Amy Johnson, the first English female aviator,  dreamed of being a professional pilot, but encountered many obstacles along the way. Determined to prove that women could be as competent as men, in 1930, she chose a spectacular objective, to be the first woman to fly from Britain to Australia.

Holding a Bachelor of Arts degree in economics, Amy  Johnson was working as a secretary when she was introduced to flying as a hobby. She gained her pilot’s license on the 6th of July 1929 at the London Aeroplane Club. She dreamed of being a professional pilot, but as a woman, this was near-impossible at the time.


The flying secretary

Determined to prove that women could be as competent as men, the Briton set her sights on a spectacular goal, to be the first woman to fly from Britain to Australia. With financial help from her father, she purchased a De Havilland Gipsy Moth biplane and gained the support of oil magnate Lord Wakefield, who provided the fuel for her adventurous feat.

Johnson set off on her adventure from south London on the  5th of May 1930. The first legs of the journey took her from Istanbul via Aleppo to Baghdad. Shortly before reaching Baghdad, Johnson and her Gipsy Moth encountered a sandstorm. The plane drifted off course, forcing her to land in the middle of the desert and wait for conditions to clear.



Despite this delay, when she arrived in Karachi the next day, she was already two days ahead of Australian pilot Bert Hinkler’s record for the same route. The ‘flying secretary’ became a heroine overnight, and in Allahabad she was already greeted by the press.

At the next stop in Rangoon, Johnson suffered a major setback after crash-landing on a rain-soaked airfield. Luckily, students from the local university helped her repair the plane, so that she was soon back in the air.

However, Johnson had lost valuable time, which she was unable to make up. Following stormy stops in Singapore and Java, she touched down at her destination in Darwin on the 24th of May. She had failed to break Hinkler’s record, but still became the first woman to fly solo from England to Australia.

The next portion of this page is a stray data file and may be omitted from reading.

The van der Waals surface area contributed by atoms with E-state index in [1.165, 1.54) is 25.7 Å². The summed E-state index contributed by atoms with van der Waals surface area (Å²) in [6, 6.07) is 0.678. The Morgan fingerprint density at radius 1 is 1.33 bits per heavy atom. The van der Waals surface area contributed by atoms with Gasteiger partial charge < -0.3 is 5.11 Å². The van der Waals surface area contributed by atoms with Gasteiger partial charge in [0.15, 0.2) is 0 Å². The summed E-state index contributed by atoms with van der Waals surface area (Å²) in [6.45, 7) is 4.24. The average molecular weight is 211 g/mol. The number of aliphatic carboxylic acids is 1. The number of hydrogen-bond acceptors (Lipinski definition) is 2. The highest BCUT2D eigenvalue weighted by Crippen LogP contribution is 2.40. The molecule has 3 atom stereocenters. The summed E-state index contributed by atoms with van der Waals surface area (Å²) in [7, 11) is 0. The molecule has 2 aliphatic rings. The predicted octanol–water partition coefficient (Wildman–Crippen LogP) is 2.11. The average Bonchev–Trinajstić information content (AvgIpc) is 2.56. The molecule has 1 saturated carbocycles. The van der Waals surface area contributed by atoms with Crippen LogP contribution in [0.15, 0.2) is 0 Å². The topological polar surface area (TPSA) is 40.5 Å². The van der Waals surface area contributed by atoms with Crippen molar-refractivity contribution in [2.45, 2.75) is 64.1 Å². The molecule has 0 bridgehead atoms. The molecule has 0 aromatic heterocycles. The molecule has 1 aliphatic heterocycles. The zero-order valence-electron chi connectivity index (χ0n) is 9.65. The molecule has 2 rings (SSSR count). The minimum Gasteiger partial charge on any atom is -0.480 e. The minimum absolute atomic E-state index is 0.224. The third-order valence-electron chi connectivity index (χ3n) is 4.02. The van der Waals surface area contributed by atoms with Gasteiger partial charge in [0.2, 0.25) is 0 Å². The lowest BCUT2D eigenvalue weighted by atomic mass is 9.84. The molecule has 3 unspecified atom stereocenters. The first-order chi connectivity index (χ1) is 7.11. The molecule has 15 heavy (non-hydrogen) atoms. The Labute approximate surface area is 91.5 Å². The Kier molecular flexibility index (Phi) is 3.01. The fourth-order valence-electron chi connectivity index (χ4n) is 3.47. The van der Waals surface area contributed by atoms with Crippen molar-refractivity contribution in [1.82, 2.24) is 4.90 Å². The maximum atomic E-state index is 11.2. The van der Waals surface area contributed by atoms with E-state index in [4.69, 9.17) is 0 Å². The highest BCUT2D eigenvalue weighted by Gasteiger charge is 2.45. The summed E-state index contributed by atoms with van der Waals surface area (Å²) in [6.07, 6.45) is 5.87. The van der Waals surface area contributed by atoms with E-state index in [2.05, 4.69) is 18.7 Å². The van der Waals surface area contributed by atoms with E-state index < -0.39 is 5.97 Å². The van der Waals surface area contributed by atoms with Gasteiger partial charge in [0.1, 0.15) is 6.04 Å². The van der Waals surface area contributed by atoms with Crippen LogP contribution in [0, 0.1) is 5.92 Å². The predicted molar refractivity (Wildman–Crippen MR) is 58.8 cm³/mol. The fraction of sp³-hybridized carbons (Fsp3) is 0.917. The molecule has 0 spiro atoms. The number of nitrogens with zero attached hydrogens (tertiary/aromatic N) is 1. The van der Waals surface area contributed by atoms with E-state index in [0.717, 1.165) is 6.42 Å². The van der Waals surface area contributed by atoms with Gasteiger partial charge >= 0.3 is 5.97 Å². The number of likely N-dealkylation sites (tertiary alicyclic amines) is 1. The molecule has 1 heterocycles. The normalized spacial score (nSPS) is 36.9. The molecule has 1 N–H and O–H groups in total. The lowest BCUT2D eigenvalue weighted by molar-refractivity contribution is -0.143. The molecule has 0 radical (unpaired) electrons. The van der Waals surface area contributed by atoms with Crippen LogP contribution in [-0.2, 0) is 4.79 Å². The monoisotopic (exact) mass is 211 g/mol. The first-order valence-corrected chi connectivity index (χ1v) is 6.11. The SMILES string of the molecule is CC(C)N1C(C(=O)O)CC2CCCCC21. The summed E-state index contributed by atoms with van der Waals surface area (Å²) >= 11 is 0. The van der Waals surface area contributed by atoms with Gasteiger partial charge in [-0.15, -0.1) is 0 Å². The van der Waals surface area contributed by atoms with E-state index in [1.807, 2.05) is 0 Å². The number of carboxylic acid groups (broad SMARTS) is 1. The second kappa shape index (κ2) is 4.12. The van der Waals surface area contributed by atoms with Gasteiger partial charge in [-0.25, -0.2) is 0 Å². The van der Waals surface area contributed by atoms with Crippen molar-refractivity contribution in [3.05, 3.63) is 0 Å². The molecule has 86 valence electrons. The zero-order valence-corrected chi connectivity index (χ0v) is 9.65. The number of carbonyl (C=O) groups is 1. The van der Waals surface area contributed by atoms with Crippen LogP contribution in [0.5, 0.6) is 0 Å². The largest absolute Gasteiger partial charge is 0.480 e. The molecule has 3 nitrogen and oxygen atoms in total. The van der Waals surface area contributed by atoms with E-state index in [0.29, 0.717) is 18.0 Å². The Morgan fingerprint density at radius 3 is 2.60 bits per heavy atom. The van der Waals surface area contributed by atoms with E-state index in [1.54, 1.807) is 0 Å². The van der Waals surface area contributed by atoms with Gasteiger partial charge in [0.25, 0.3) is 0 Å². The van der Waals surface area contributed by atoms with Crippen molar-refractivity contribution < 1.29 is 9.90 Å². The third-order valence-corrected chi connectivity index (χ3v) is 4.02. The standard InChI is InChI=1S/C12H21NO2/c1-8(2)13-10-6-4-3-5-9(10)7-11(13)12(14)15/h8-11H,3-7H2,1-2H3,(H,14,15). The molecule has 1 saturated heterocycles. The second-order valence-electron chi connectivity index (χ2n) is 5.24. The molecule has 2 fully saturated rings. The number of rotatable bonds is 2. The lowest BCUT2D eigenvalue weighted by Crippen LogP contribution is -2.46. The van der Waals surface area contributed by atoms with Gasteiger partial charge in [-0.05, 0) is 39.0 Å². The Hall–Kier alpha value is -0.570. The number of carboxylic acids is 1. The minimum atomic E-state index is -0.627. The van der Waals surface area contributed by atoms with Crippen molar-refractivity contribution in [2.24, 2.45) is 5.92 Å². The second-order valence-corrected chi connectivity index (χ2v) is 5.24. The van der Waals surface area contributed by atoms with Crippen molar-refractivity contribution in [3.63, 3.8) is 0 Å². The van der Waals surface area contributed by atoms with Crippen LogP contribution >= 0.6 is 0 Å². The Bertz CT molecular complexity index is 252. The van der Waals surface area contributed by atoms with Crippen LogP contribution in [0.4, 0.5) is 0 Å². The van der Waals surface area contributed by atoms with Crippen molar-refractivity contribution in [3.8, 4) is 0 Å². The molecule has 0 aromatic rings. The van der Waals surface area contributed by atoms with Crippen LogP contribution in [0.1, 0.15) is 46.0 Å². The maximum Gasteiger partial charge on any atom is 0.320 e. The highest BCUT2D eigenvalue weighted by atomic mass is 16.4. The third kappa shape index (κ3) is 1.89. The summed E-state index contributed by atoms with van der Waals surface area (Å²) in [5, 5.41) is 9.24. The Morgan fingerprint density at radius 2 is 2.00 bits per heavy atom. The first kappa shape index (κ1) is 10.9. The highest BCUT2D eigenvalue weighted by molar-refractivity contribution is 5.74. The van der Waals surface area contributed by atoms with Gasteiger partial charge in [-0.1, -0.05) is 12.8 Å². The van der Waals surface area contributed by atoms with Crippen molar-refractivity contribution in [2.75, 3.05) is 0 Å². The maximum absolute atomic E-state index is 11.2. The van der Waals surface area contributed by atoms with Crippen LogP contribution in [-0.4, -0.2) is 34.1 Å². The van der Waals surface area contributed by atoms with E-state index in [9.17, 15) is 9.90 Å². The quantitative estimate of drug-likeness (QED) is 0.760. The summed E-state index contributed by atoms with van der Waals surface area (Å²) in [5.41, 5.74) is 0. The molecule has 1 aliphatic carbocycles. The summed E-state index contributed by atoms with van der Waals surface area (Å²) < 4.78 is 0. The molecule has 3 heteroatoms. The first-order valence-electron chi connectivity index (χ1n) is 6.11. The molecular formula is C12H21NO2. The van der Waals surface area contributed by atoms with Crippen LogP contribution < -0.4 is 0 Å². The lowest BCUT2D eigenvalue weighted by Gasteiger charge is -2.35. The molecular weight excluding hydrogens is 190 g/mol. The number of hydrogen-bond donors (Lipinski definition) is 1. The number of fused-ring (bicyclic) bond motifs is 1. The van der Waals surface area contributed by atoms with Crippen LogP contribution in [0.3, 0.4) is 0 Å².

New celebrity

Johnson’s achievement brought a new-found popularity. In Australia, the song ‘Johnnie’s in Town’ was composed in her honour, in England it was ‘Amy, wonderful Amy’. When she arrived back in the UK, she was awarded a CBE by King George V.

Having become something of a celebrity, Johnson escaped the media attention in her own special way, setting off on her next record flight to Japan in a Puss Moth in July 1931. She flew the 16,000 kilometres from London to Tokyo, setting a new record of ten days.

Aviation had become Johnson’s all-consuming passion, so it came as no surprise that she fell in love with an aviator who was just as daring as she was. In 1932, Johnson met record-breaking pilot ‘Jim’ Allan Mollison and the two married the very same year.



Soon after the wedding, Johnson took off for Cape Town, breaking her new husband’s record for the flight from London. In July 1933, ‘the flying sweethearts’ – as they were dubbed by the press – made New York their goal. They crossed the Atlantic in 29 hours, but were forced to make an emergency landing in Bridgeport, Connecticut.

This attempted record failed, as did their marriage a few years later. After her divorce in 1938, Johnson joined the Royal Air Force and flew ferry flights. One of these trips would prove to be her last, on the 5th of January 1941, she went off course in adverse weather conditions and bailed out as her plane crashed into the Thames Estuary. She did not survive.

Johnson escaped the media attention in her own special way, setting off on her next record flight to Japan.

She said: “I shall fly until I die, and I hope I shall die flying.”

Amy Johnson was born on the 1st of July 1903, she was died on the 5th of January 1941 (aged 37).


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